“ Manufacturer: FitBit / Type: Step Tracker „
Fitbit is an electronic pedometer that tracks not only steps taken and distance travelled but also stairs climbed and calories burned. It can also be used to track your sleeping patterns.
The fitbit is expensive compared to other pedometers but I believe the added extras make it worthwhile.
The Fitbit comes with minimal packaging and is very easy to get started, just plug into your computer, register and you are good to go. It is black and comes with either a blue or plum highlight. I went for blue but to be honest as it's out of sight while you're wearing it, the colour doesn't matter.
The instructions state that you can wear it on your trousers either clipped to belt or in your pocket or on your top, even clipped to your bra. I tend to keep it in my pocket and on my bra if I don't have a pocket and it's small enough not to cause unsightly bulges. If you are doing hot sweaty exercise, I would recommend not wearing it next to your skin as it can get damp which is not healthy for an electronic device.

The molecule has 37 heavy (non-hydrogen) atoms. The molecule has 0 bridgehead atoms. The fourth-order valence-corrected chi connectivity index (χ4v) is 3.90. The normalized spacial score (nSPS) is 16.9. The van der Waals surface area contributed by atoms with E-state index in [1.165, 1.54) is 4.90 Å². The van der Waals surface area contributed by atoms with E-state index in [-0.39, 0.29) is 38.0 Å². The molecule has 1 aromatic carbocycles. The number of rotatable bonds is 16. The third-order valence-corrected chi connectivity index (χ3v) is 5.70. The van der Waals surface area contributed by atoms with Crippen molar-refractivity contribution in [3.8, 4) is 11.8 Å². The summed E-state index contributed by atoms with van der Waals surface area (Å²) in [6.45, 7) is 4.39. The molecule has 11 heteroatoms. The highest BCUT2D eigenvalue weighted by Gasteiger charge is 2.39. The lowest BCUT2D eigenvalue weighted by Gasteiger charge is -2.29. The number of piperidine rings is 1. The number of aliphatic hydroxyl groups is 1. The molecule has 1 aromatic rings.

What the instructions don't mention is that it is fairly easy for the fitbit to pop out of its holder and go missing. I found mine on teh floor a few times and the website forums show it's happened to a few folk. I would strongly recommend either buying a specialist pedometer tether or as I do, attach it using a hair bobble.
The information on steps etc is accessed by pressing a button on the side and it appears in blue electronic text with symbols. This also contains a clock. I find this very easy to read and understand but it is almost impossible to see in bright sunlight. Only one day worth of steps is available on the device itself.
I find it quite robust and easy to use pedometer with a stylish but unobtrusive design.
I have used a number of different pedometers over the years and have a good idea of what my step count should be. I have found this device to give an accurate measure of this. It doesn't get fooled by just swinging it around either which is great if you are tempted to cheat. The one odd thing it does do is count steps while you're in a car. I've no idea why this happens but I just mentally adjust my total for this when required.